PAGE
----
How you can help a Chicagoland child in need

In its first year in Chicago, Cradles to Crayons helped 16,000 low-income and homeless kids throughout the city and suburbs with all the things they need to thrive: Clothes, toys, books, shoes, PJs and school supplies. But for its second year, the nonprofit wants to double down to reach at least 32,000 kids.

That also means it needs more donations for the kids.

That’s why Chicago Parent and Cradles to Crayons has teamed up this year for Chicago Parent’s huge spring Playdate at Athletico in Northbrook on April 30. Not only will Cradles to Crayons receive a donation from Playdate proceeds, but families are being asked to help by donating a new item for a child, ages newborn to 12, in need.

Families who donate brand new socks, underwear and PJs will be entered to win a big prize pack at the event. (Sizes can range from newborn to adult medium.)

Cradles to Crayons was founded in Boston in 2002 and has since branched out to Philadelphia and now Chicago. It works with schools, faith-based organizations and businesses, as well as individuals, to collect items for the kids and then turns to local nonprofits to help distribute, says Catherine McDonough, the organization’s manager of community engagement.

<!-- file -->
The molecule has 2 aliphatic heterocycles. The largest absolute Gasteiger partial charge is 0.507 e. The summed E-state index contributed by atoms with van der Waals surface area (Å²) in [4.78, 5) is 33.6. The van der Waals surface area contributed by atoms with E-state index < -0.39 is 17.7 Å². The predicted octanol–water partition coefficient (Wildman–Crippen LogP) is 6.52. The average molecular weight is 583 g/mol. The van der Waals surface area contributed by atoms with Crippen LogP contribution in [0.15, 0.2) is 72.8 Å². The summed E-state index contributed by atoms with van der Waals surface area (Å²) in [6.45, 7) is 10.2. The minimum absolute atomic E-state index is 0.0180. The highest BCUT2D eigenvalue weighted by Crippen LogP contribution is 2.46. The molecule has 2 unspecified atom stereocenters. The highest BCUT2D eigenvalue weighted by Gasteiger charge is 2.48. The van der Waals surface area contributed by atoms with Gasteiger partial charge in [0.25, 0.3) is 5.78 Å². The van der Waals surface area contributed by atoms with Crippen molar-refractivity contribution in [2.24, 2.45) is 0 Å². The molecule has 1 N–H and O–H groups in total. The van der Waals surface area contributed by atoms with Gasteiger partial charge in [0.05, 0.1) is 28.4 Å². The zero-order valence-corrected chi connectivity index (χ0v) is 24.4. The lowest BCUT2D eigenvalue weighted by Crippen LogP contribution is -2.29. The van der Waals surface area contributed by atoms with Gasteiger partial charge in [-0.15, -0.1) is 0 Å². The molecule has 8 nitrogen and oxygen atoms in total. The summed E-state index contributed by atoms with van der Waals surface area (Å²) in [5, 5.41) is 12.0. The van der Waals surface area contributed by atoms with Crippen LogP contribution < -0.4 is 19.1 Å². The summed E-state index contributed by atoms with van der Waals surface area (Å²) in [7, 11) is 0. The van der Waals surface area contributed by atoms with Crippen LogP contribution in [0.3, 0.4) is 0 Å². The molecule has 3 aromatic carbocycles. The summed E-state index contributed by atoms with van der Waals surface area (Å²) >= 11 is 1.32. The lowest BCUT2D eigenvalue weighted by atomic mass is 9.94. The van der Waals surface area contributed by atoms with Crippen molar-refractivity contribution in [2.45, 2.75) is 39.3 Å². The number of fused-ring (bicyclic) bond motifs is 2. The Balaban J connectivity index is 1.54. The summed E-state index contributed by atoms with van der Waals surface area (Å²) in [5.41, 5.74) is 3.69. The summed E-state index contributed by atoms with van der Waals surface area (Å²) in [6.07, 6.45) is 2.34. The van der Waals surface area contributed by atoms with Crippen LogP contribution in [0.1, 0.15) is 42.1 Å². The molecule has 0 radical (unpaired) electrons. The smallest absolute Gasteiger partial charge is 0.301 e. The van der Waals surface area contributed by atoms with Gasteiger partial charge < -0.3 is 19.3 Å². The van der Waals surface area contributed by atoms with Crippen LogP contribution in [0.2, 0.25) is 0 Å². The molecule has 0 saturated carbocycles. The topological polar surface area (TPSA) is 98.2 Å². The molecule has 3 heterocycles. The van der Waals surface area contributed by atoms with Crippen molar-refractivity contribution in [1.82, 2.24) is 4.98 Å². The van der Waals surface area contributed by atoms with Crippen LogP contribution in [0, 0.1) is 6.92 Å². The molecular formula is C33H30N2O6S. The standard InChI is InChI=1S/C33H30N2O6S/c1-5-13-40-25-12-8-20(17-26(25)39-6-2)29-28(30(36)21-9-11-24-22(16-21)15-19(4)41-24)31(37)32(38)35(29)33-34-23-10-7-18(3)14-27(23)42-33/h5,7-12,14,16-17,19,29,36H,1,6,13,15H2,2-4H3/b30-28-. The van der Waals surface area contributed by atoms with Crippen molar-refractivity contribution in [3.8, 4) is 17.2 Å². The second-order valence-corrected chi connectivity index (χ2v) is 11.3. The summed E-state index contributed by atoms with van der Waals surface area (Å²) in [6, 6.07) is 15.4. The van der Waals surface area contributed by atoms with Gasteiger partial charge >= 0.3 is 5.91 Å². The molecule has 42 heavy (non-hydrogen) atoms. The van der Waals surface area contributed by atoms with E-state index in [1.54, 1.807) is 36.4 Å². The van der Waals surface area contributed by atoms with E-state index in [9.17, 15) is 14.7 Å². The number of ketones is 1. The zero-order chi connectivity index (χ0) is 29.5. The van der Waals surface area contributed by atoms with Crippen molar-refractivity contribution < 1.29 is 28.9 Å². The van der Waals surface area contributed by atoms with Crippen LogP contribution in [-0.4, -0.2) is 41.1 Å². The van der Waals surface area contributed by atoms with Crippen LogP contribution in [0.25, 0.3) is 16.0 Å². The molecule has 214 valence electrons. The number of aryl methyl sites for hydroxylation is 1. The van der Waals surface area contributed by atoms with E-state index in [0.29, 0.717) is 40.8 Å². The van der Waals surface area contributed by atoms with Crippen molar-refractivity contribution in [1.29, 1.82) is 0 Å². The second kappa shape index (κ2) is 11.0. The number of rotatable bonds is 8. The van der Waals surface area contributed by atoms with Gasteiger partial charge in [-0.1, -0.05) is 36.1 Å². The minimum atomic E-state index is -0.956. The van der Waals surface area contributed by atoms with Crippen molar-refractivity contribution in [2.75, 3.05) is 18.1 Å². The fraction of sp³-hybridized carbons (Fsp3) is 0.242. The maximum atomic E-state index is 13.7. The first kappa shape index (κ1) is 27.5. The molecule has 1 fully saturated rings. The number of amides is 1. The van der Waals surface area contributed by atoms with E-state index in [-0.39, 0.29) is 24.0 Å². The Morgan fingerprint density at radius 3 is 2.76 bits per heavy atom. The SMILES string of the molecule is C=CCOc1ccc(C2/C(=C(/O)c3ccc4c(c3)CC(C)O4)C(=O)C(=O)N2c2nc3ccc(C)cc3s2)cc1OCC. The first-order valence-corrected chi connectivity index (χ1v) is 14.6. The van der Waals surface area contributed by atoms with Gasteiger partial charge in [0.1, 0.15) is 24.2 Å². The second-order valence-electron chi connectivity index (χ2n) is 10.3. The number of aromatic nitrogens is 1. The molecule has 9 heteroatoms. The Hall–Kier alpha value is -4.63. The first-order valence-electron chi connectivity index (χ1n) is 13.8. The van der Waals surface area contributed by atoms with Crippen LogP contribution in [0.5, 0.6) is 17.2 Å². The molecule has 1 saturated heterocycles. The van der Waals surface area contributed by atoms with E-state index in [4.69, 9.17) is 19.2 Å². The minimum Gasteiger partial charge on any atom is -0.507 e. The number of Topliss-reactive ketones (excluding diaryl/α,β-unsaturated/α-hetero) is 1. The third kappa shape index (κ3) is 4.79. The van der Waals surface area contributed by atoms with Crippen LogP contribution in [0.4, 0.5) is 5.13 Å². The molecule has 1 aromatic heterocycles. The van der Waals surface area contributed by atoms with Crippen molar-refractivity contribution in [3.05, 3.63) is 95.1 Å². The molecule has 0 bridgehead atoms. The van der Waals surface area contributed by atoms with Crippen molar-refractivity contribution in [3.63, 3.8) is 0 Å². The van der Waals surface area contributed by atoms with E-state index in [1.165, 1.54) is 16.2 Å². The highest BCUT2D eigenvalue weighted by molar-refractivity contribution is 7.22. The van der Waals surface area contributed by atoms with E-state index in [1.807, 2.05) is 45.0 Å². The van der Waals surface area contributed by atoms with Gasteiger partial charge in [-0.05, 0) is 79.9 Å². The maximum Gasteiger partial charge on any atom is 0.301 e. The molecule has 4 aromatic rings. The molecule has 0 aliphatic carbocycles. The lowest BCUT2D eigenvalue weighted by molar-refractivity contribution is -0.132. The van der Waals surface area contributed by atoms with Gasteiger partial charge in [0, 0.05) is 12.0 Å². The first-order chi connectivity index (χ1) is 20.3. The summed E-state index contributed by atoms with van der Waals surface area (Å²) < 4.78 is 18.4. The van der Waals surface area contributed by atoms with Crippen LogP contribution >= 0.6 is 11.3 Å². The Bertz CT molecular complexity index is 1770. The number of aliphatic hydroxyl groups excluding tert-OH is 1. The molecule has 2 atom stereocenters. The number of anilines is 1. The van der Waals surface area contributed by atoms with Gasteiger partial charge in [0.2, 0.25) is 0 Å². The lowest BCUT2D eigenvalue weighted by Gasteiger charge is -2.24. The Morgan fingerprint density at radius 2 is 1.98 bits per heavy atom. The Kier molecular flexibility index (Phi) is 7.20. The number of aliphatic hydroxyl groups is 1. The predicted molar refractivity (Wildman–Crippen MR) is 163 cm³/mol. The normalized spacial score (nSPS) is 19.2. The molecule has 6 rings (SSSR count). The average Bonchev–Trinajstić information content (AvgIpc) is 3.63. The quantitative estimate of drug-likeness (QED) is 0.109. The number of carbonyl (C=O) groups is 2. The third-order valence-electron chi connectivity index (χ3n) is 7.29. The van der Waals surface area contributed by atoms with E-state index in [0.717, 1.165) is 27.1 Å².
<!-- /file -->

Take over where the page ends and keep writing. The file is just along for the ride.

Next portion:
Kids receive a personalized Kid Pack, which includes a seasonal coat, a week’s worth of high-quality matched clothing with the child’s favorite colors, favorite toys and books at the appropriate reading level that match their interests and school supplies.

At Playdate, Cradles to Crayons will have a table and big collection box, and staffers will be on hand to share information on how families can help the nearly 200,000 kids living in low-income or homeless situations.

The organization operates out of The Giving Factory in Chicago’s Logan Square neighborhood where kids as young as 5 are welcome to volunteer to help sort, inspect and package up donations, McDonough says. Another great way for kids to help other kids, she says, is hosting their own collection drives in their neighborhood, troop or school to gather the most in-demand items, including new or gently used clothes.

“It’s just a really tangible way to help meet the immediate needs of families in our communities,” McDonough says. “My favorite part is seeing all different communities come together to serve the children in our city.”

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